Quit smoking: 6 simple steps
by Laura Nathan-Garner
Susan Barry tried to stop smoking several times. But she didn’t kick the habit for good until she made it her New Year's resolution.
Health-wise, it was the best resolution Barry could have made — and kept. According to the American Cancer Society, people who stop smoking before age 50 cut their risk of dying in the next 15 years by 50%. And all smokers reap benefits — including improved circulation and lung function — within weeks of quitting.
Six years after becoming smoke-free, Barry enjoys these perks and others. “I don't stink, I don't cough all the time, and I'm not controlled by cigarettes,” she says.
Ready to kick the tobacco habit for the New Year? Try these tips. Beware, though: No quit-smoking strategy is one-size-fits-all, so you’ll need to adapt these strategies to your smoking personality.
1. Set a date.
Whether you quit on January 1 or another date, it’s smart to plan ahead.
“Picking a quit date, particularly at a time when you know your motivation is high and there will be less stress or distraction, is generally a good idea ,” says Paul M. Cinciripini, Ph.D, director of MD Anderson’s Tobacco Treatment Program and professor in the Department of Behavioral Science.
“Success at quitting smoking may require some change or adjustment to your daily routine and more broadly to your lifestyle,” Cinciripini says. “Think about how you can arrange your life to give you the best possible chance at success, before you make a quit attempt and then follow through.”
2. Get help.
Few people quit for good on their first try. So get all of the support you can. “By using medication and getting help from a behavioral counselor or psychologist, you’ll boost your chances of success,” says Vance Rabius, Ph.D., instructor in MD Anderson’s Department of Behavioral Science and former senior scientist at the American Cancer Society Quitline.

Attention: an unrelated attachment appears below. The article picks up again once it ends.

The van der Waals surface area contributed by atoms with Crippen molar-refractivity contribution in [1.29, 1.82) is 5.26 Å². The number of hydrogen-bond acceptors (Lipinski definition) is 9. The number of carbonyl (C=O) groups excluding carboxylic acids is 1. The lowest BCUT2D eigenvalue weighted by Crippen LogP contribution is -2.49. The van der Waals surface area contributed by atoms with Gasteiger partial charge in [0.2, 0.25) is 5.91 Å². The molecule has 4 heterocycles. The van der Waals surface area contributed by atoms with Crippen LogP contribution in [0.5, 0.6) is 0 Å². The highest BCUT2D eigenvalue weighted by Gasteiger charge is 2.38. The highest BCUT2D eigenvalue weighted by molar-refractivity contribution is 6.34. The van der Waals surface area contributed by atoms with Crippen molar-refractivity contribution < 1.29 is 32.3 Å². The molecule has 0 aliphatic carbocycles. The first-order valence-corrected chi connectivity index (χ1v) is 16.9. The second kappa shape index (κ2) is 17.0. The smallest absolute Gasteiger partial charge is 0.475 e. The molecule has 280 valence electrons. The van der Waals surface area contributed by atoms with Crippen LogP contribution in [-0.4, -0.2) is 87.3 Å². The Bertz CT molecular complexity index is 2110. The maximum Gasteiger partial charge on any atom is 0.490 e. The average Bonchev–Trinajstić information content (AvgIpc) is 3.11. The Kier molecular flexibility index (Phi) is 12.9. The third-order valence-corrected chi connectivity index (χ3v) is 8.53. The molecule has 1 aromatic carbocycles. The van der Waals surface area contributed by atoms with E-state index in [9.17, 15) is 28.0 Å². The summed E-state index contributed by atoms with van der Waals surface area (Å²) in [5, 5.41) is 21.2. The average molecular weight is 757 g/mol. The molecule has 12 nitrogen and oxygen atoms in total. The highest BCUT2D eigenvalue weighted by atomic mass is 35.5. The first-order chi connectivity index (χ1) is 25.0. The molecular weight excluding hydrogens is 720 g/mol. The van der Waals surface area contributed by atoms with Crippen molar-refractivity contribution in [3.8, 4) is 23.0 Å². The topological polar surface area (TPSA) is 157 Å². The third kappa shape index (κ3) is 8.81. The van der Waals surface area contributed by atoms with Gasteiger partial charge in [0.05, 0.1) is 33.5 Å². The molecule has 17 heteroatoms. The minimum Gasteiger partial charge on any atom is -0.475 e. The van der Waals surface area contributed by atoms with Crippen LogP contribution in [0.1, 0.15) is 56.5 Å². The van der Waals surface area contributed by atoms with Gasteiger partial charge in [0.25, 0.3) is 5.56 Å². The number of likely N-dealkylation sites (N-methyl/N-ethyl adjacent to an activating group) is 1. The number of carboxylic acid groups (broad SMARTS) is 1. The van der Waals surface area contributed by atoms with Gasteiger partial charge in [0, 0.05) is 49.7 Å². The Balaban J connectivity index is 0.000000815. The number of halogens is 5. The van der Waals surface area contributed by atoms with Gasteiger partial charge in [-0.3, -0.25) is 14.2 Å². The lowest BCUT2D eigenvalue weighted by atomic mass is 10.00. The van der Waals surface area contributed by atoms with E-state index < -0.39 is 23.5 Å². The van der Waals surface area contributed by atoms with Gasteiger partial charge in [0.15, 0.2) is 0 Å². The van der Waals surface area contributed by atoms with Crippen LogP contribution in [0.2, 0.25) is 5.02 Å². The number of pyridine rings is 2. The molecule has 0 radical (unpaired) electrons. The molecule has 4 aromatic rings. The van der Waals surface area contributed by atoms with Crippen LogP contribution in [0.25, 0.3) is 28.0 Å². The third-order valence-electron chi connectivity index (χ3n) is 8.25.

Don’t have the time or money to get professional help? You can get free counseling by calling one of these free quit lines:
- Centers for Disease Control Office of Smoking and Health: 1-800-QUIT NOW
- National Cancer Institute: 1-877-44U-QUIT
- American Cancer Society: 1-877-YES-QUIT
Or, find out about counseling resources in your area (free and paid) by calling:
- askMDAnderson: 1-877-632-6789
“A counselor can help you identify what triggers you to smoke and determine what’s most likely to work for you,” Rabius says. That may include using a nicotine replacement product like the patch, gum or nasal spray, and cleaning out your car and home so you’re not constantly reminded of cigarettes.
3. Swap habits.
Before quitting, identify the moods or situations that lead you to smoke. Then, remove those smoking triggers from your environment and replace them with activities or habits that help you avoid tobacco.
Smoke because you like to chew on something? You may be able to get your fix by drinking water or chewing lozenges. Light up when you’re anxious? You’ll need to find new ways to cope with stress.
Susan Barry knew she couldn’t resist a cigarette when she was drinking alcohol. So, she avoided alcohol for three months after she quit smoking. Others have given up coffee or soda to succeed in their non-smoking resolve.
“This is one of the areas where a behavioral counselor can really help,” Rabius says.” He or she can help you figure out how you’re going to deal with situations when you’d normally smoke.”
4. Distract yourself.When you first quit smoking, you may spend a lot of time thinking about it. So, it helps to create positive distractions.
Barry did this by inventing a game. “I had to do one thing every day that I had never done before. It could be something small, like drinking hot milk, or big, like taking trapeze lessons,” Barry says. “The time spent researching and doing new things helped take my mind off not smoking.”
5. Take it one day at a time.
“Never again” can seem daunting during your first days without a cigarette. Focus instead on short-term goals.
“I told myself every day that I could smoke tomorrow if I wanted to, but today I wasn't smoking,” Barry says. “The idea that I just had to last through the day was really helpful.”
6. Reward yourself.
Rewarding yourself for even small successes can reinforce that you’ll benefit from quitting very soon.
“I set milestones for rewards,” Barry says. “After the first week, I bought myself a jar of body cream. After a month, I got a cashmere scarf.”
And with a healthier body, she’s still earning rewards six years later. “I look back and see a different person!” Barry says of her old self.
A Word about Quitting Success Rates (American Cancer Society)
Do You Need Help to Quit? (American Cancer Society)
Quit Guide (Smokefree.gov)
Sizing-Up the Competition (MD Anderson)
Smokefree Women (Smokefree.gov)
Where There’s A Will: Free Programs Help Smokers Quit (MD Anderson)